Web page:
In 2014, Dawoon Kang and Sara Margulis found themselves on the receiving end of piercing stares and prodding questions from five of the most famous investors in the U.S. They were contestants on “Shark Tank.”
Kang and her two sister-cofounders, Soo and Arum, were pitching their 2-year-old startup, Coffee Meets Bagel. It’s is a dating app that positions itself as an alternative to swipe-right culture and a champion of slow, meaningful dating.
Margulis and her husband, Josh, were pitching Honeyfund, a leading wedding-gift and honeymoon registry website — a brainchild based on their own honeymoon experience.
They all looked slightly terrified, but none of them crumpled. In fact, they nailed it.
The Margulises left with a deal from Kevin O’Leary, a multimillionaire Canadian businessman. And the Kangs turned down a proposition from Mark Cuban, the billionaire owner of the Dallas Mavericks, to sell their business on-the-spot for $30 million.
Five years later, both businesses are flourishing.
Being on “Shark Tank” is a “do or die moment,” Margulis said. “If you screw it up, you’re going to be regretting it for the rest of your life.”
So what helped them keep their composure? A killer business pitch and a lot of practice.
How to Craft a Killer Business Pitch
In an elevator. At a networking event. With an old colleague. Or maybe on national television, staring down five Sharks. There are myriad situations where having a well-crafted pitch can instantly elevate your business’s mission, profile and — if you’re lucky ― coffers.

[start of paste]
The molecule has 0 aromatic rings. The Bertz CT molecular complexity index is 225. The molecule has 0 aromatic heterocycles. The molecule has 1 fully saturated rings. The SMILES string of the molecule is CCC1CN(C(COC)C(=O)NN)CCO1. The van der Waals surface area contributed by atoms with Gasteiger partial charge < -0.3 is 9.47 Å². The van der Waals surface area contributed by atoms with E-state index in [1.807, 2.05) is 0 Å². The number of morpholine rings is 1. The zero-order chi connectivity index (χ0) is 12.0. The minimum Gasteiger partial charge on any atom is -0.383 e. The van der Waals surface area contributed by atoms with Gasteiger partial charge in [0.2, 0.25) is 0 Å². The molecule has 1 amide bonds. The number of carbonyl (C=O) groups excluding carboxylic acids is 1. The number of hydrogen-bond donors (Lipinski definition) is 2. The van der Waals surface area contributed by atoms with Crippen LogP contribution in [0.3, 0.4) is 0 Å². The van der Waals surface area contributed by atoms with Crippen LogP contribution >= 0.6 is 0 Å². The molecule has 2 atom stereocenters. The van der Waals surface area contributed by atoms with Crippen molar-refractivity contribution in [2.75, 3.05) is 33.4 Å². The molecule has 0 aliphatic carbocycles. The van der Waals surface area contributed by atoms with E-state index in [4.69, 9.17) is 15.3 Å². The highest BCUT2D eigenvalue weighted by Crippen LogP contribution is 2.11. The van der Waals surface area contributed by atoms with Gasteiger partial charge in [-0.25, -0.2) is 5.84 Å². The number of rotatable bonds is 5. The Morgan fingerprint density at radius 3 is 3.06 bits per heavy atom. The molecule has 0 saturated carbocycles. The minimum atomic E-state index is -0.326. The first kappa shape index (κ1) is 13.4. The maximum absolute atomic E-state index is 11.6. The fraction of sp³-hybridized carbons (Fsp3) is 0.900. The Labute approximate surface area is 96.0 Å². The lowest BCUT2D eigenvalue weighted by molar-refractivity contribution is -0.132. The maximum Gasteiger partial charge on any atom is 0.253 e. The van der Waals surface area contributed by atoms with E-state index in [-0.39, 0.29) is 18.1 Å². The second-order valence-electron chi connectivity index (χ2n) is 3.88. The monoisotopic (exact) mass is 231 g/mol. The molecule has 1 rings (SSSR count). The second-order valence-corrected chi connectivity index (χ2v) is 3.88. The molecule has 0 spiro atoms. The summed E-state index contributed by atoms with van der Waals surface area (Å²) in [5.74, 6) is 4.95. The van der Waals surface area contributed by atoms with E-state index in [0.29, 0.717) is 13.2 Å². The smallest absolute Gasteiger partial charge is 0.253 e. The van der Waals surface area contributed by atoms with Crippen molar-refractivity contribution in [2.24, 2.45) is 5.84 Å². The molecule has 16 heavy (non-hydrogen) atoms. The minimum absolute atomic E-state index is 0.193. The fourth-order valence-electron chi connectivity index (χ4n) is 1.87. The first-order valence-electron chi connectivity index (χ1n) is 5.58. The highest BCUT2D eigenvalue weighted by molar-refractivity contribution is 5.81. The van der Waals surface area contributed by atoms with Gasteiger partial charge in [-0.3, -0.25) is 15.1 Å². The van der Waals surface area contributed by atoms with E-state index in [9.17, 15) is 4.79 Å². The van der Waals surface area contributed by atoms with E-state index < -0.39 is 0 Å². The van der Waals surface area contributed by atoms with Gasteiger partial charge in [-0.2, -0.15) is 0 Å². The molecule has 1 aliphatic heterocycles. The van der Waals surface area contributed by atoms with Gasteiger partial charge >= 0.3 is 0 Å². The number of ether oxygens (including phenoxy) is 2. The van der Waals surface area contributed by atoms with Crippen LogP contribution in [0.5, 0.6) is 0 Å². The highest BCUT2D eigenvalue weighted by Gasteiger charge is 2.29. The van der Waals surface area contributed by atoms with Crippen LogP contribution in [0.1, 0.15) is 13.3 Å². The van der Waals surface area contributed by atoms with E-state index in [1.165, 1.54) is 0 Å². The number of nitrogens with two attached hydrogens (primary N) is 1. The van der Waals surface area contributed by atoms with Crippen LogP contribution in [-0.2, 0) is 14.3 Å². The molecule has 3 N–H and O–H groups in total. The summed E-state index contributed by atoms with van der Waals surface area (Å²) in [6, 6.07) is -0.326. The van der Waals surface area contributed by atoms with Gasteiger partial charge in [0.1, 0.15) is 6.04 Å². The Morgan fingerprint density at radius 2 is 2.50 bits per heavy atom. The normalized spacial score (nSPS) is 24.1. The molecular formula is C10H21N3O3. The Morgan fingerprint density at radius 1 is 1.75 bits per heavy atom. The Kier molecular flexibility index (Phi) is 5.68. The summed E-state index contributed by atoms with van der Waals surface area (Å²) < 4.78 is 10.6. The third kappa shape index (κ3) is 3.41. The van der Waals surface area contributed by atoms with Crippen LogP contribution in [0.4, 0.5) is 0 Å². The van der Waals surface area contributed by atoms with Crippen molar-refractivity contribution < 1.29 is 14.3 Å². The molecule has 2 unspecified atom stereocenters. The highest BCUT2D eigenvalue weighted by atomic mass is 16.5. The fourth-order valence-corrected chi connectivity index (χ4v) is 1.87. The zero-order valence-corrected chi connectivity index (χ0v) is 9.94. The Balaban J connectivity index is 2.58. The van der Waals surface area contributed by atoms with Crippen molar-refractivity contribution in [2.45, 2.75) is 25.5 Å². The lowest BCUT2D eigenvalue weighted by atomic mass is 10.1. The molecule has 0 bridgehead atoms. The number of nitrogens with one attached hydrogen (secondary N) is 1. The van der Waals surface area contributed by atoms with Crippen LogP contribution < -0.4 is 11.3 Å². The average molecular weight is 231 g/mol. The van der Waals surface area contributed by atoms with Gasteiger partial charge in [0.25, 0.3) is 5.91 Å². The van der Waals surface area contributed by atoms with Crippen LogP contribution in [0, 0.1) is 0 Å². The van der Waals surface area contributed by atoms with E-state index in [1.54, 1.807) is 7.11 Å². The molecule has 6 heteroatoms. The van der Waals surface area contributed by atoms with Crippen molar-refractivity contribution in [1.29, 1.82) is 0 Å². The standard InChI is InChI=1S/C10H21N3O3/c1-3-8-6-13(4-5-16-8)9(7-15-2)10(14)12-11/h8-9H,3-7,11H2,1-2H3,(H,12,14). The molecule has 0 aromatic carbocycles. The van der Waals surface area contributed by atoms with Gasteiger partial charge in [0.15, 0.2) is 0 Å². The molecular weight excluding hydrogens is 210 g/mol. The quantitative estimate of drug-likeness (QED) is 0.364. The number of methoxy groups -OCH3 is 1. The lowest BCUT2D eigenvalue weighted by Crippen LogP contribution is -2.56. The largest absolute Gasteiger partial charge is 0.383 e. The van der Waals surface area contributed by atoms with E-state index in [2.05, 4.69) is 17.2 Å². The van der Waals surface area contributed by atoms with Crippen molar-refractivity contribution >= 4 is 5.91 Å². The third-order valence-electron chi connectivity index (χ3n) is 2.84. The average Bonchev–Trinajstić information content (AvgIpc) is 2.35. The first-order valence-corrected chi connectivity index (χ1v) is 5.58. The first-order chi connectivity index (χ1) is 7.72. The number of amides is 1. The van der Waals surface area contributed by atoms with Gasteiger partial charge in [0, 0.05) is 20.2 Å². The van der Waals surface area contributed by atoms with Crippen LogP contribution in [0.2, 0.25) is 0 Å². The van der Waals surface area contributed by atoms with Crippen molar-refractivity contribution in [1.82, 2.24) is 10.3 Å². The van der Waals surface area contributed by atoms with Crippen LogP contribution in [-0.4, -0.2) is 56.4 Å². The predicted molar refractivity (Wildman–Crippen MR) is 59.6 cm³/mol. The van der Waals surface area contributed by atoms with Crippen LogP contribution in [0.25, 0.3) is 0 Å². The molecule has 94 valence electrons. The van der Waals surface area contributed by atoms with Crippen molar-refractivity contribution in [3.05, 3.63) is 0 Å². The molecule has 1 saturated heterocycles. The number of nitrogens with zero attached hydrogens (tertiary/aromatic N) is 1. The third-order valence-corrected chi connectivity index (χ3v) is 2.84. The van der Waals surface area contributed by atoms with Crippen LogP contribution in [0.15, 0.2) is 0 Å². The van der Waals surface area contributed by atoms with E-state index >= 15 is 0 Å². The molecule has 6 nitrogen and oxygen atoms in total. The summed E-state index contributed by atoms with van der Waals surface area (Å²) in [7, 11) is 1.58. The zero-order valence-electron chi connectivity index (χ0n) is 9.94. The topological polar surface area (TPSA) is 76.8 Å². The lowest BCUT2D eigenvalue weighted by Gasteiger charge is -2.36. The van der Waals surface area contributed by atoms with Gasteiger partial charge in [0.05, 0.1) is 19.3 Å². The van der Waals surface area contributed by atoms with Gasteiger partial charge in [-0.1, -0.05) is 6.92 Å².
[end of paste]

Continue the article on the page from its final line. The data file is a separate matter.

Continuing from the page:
Do Your Homework
A good pitch starts with a good business plan because, essentially, a business pitch is a tailored, verbal summary of your business plan.
When starting a business, entrepreneurs sometimes overlook the importance of having an official business plan. Don’t know what to include in one? Dr. William Sahlman, author and professor at Harvard Business School, has your back.
In his article-turned-book “How to Write a Great Business Plan,” Sahlman lays out the contents and purpose of a business plan. He says every great business plan should mention:
The People: Who’s running the show? Include yourself, other co-founders and all managerial positions. Be sure to show your personality as well as expertise and skill set.
The Opportunity: Here’s where you explain your product or service and who will buy it. Highlight price points, customer demographics and competitors.
The Context: This should cover all “factors that inevitably change but cannot be controlled by the entrepreneur,” writes Sahlman. Such factors include laws, regulations and economic trends that could impact your business.
The Risk and Reward: This is where, as responsibly as possible, you should use numbers to predict the future. Entrepreneurship is not all rose-colored monocles and top hats. Describe the worst-case scenario and how you plan to weather the storm.
Sure, your pitch won’t — and shouldn’t — include every last word of your business plan, but having this info ready to go (i.e. memorized) will help, especially if you’re facing follow-up questions from investors or curious clients.
“Succinctly stating what your business is, why it exists and why it’s better than everyone else is really important,” Margulis said. “Any time you talk about your company, you should be able to convey those things simply.”
Know Your Audience (and Your Environment)
Your story should be tailored to your audience and environment every time you tell it. And your audience is whomever is right in front of you — not necessarily a crowd of people or millions of “Shark Tank” viewers.
Your audience could be your first customer, your first employee or your first investor. Each person needs to hear slightly different things.
Succinctly stating what your business is, why it exists and why it’s better than everyone else is really important.